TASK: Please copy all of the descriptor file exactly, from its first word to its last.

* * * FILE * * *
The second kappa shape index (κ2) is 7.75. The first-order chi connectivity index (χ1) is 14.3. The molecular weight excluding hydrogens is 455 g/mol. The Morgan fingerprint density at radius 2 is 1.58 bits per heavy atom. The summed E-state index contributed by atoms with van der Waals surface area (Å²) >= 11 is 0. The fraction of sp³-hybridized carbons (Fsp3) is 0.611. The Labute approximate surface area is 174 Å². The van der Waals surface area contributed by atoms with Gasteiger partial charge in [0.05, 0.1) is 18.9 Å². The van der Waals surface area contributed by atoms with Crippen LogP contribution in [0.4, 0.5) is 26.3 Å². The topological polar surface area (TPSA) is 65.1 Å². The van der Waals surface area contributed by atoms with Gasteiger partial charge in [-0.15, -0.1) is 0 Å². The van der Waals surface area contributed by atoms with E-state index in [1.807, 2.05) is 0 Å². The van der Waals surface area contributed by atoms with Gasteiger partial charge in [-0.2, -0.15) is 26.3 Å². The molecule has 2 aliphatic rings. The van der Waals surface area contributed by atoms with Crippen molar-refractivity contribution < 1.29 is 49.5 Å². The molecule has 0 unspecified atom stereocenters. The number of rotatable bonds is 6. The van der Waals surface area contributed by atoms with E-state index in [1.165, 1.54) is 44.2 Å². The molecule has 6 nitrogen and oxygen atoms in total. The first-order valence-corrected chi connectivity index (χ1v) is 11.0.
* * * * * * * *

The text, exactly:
The second kappa shape index (κ2) is 7.75. The first-order chi connectivity index (χ1) is 14.3. The molecular weight excluding hydrogens is 455 g/mol. The Morgan fingerprint density at radius 2 is 1.58 bits per heavy atom. The summed E-state index contributed by atoms with van der Waals surface area (Å²) >= 11 is 0. The fraction of sp³-hybridized carbons (Fsp3) is 0.611. The Labute approximate surface area is 174 Å². The van der Waals surface area contributed by atoms with Gasteiger partial charge in [0.05, 0.1) is 18.9 Å². The van der Waals surface area contributed by atoms with Crippen LogP contribution in [0.4, 0.5) is 26.3 Å². The topological polar surface area (TPSA) is 65.1 Å². The van der Waals surface area contributed by atoms with Gasteiger partial charge in [-0.15, -0.1) is 0 Å². The van der Waals surface area contributed by atoms with E-state index in [1.807, 2.05) is 0 Å². The van der Waals surface area contributed by atoms with Gasteiger partial charge in [-0.2, -0.15) is 26.3 Å². The molecule has 2 aliphatic rings. The van der Waals surface area contributed by atoms with Crippen molar-refractivity contribution < 1.29 is 49.5 Å². The molecule has 0 unspecified atom stereocenters. The number of rotatable bonds is 6. The van der Waals surface area contributed by atoms with E-state index in [1.165, 1.54) is 44.2 Å². The molecule has 6 nitrogen and oxygen atoms in total. The first-order valence-corrected chi connectivity index (χ1v) is 11.0.